“At another girls’ orphanage,” Mekha says, “There were no mirrors. When we renovated it, we made sure to cover an entire wall in the bathroom with mirrors. That was the highlight for the children. They no longer had to fight over a small mirror every day. These small changes really change how children perceive themselves. Parents usually think of these things for their children, but no one does it for orphan children.”

Transitioning out

Often, the transition to post-orphanage life can be insurmountably difficult. Children are not phased out of orphanages; they have to leave suddenly when they turn 18, and they start jobs with no safety net. This often leads to exploitation. Even children who study further often fall through the cracks and drop out because of financial constraints.

Guardians runs two programmes to make this transition easier: the Guardians Scholastic Award, a cash award of Rs. 25,000 for 50 students across all three cities, who perform well in their Class 10 and 12 Board exams. The other is a programme that manages ID documentation for these children, because they often don’t have their Aadhaar cards, birth certificates, caste, community and destitute certificates, which causes them to lose seats in colleges and stops them from accessing scholarships.

“Homes want to support children after free education ends in Class 10, but it is prohibitively expensive for them. The cash award, these homes say, is a relief because the education of at least the meritorious students is taken care of,” Gloria says.

Driven by volunteers, involved with communities

How do they fund these programmes? “Childcare is a huge issue, and no one organisation can solve it on its own,” Gloria says, “This is why we follow a participatory model, and why our volunteers are the stars of the show. They organise charity events such as football matches and school competitions. This helps immensely with fundraising. The other sources we tap are individual donations and CSR funds.”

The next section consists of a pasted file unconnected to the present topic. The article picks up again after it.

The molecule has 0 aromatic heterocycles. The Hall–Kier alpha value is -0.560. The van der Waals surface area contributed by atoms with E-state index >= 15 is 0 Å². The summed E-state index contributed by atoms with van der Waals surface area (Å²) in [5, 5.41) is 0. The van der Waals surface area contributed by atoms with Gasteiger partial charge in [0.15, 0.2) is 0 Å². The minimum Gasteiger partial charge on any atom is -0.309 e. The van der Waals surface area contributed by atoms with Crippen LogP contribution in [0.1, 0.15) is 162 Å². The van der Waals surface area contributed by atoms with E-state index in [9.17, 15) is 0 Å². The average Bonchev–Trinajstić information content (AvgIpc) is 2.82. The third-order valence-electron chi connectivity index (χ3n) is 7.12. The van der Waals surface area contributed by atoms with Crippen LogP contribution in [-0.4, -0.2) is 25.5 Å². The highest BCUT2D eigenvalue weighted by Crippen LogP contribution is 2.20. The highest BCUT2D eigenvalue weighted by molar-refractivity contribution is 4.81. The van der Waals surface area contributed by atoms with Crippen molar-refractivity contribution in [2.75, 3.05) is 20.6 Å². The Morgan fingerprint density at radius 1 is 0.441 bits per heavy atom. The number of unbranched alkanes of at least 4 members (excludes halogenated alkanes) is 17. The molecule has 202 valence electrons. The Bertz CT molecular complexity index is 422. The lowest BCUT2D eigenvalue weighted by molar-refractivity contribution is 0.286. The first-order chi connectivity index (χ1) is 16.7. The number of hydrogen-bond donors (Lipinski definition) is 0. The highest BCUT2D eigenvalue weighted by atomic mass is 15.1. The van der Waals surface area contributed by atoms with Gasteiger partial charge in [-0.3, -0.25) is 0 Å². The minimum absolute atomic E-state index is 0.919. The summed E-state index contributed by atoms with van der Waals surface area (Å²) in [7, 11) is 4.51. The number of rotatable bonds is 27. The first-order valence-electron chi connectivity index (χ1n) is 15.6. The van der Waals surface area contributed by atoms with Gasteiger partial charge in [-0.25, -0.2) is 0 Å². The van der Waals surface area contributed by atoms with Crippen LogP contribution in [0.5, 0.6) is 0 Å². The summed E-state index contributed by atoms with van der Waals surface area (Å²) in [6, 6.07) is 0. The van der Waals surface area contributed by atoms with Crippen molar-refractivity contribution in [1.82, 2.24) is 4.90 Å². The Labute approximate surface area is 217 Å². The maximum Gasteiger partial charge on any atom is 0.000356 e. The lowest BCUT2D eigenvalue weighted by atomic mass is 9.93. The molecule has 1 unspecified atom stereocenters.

Meher Suri, who volunteered with Guardians for 16 months, says,

As a fundraising fellow who primarily handled community fundraising projects, I didn't just learn about the technicalities of raising money for the cause but effectively engaging with the community that I'm a part of.

Plans for the future

What are the future avenues Guardians wants to work in? “We want to focus on three other areas of childcare soon,” Gloria says, “The first is education. We want to ensure that children’s learning outcomes are good, and we want to do this through after-school tuitions. The second is healthcare and nutrition. We want to make sure that nutrition plans are prepared for the children according to their age and individual needs, and that they have a counsellor network they can access. The third area is improving the quality of staffing in orphan homes, because often the skills of the staff can be the silver bullet that solves multiple problems in childcare.”

“We used to teach children over the weekends before we started Guardians,” Mekha says,

But we realised that no matter how good the education is, if children are sleeping on the floor after school, or if they are unable to support themselves after they turn 18, there is only so much by which you can enable them. This is why Guardians of Dreams, through our volunteers, treats childcare as a comprehensive whole – just like any parents would for their own children.